What is allowed? New lockdown rules explained

The Government has made a number of changes to lockdown rules, including seeing family at home and i

The Government has made a number of changes to lockdown rules, including seeing family at home and in public Picture: SARAH LUCY BROWN - Credit: Archant

On July 4 there are major changes to how you are allowed to see loved ones during lockdown.

Friends, family and couples can now be reunited indoors, but are advised to maintain a distance of a

Friends, family and couples can now be reunited indoors, but are advised to maintain a distance of at least one metre to reduce the spread of coronavirus Picture: GETTY - Credit: Getty Images/iStockphoto

The changes announced by Boris Johnson on June 23 gives several industries 10 days to prepare to reopen under starkly different conditions to those they closed under – social distancing, hand sanitiser and visors are all expected to be commonplace in public places from now on.

But there are more complicated changes to households meeting indoors and outside.

What are the rules at the moment?

Until July 3 you can meet up to six people from any number of households, in public or a private garden, as long as you remain two meters apart.

You cannot meet indoors and you should only enter another household if you need to use the bathroom.

Those currently shielding should only spend time outside with those from their household or one person from another household, ideally the same person each time.

Most Read

This is currently government legislation and breaking these rules can result in a fine from police.

MORE: Every change to lockdown you will see on July 4

What will the rules be from July 4?

You will now be allowed to have two households gather indoors, with different households keeping at least one metre apart.

You can meet different households, but no more than two households should meet at once.

You can gather at home or meet at hotels, campsites and other accommodation that has been given the green light to open in July. You can also stay overnight at houses or accommodation.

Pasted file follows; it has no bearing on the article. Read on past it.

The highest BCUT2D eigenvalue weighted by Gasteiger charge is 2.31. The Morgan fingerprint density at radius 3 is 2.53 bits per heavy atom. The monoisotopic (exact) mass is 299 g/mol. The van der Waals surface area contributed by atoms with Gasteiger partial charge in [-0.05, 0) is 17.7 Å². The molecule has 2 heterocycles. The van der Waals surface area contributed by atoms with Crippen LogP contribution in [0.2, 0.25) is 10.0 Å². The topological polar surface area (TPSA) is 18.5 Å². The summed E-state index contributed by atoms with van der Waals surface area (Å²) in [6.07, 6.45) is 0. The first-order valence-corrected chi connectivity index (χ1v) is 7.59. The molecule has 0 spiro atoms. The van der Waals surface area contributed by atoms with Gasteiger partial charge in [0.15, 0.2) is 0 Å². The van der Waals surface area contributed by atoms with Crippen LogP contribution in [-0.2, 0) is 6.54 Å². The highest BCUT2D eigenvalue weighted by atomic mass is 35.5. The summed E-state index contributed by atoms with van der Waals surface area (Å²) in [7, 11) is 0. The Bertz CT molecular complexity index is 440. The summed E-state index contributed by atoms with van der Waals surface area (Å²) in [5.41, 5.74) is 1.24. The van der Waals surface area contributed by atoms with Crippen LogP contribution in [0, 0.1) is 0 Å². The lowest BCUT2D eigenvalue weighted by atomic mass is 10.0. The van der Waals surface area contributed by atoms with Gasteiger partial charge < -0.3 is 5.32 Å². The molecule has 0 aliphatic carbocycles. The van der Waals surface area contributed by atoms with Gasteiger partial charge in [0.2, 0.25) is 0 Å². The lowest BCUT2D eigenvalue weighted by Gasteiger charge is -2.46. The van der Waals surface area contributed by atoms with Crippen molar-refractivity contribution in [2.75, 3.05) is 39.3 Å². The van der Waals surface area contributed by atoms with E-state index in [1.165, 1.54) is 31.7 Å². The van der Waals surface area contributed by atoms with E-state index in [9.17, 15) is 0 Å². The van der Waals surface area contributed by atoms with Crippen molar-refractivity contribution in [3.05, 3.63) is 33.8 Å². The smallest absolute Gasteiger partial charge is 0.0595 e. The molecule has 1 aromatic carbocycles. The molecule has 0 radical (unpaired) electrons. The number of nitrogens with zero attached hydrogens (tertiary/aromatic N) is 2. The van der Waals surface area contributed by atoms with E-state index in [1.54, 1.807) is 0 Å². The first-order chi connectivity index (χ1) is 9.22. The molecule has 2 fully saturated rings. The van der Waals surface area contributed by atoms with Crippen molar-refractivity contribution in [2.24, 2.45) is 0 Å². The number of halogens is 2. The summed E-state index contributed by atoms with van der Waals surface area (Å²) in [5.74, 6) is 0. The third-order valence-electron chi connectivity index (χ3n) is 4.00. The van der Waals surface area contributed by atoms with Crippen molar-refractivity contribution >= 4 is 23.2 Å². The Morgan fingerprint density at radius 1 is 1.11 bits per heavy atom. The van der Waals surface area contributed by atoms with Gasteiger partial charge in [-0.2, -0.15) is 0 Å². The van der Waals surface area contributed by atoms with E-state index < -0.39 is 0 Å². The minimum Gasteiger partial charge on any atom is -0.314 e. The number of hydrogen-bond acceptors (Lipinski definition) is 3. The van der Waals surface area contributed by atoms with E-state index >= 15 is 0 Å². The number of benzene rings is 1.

For those shielding, from July 6 you can meet in a group of up to six people outdoors, and from August 1 you no longer need to shield.

All of these measures are in addition to the support bubbles introduced for single-person households earlier in June.

However, from July 4 all of the information from the government is advisory, and Mr Johnson has urged the public to use their “common sense” and take caution in situations where it is difficult to follow the guidelines.

Victoria Shannon told her story and her partner’s in April, living apart as she worked as a touring stage manager and he trained to become an RAF mechanic.

She says they have both taken care to minimise social contact so they could be together as soon as they were told it was allowed – but now that the government measures were advisory she sees no need to keep socially distant from her partner in her own home, provided they kept their distance from others as well.

“I’ve not seen any other human apart from who I live with for four months, so I won’t be sticking to the one-metre rule,” she said.

“I’ve not been in contact with anyone but my parents. He hasn’t either, apart from the people in his room who he has been in lockdown with.

“I don’t think couples will be sticking to the one-metre rule at all.

“It’s been so long since we’ve been able to see our partners.”

Like many couples and families, Miss Shannon and her partner have been going through hypothetical scenarios and trying to rationalise when being reunited would be safe.

Their circumstances mean they can be together without putting other people at potential risk, but she says they were prepared to stay apart if it was going to be unsafe.

She added: “Myself and my partner knew we wanted to see each other when Boris first mentioned the social bubbles.

“He is always away from his parents so he doesn’t mind not seeing them.

“He made his mind up that he was ready to bubble with me and I was okay with that. My house isn’t a busy one, even before lockdown.

“We’re both living in areas that have a low population. If one of us was coming from a city, we definitely of had a different conversation.”

Become a Supporter

This newspaper has been a central part of community life for many years. Our industry faces testing times, which is why we're asking for your support. Every contribution will help us continue to produce local journalism that makes a measurable difference to our community.

Become a Supporter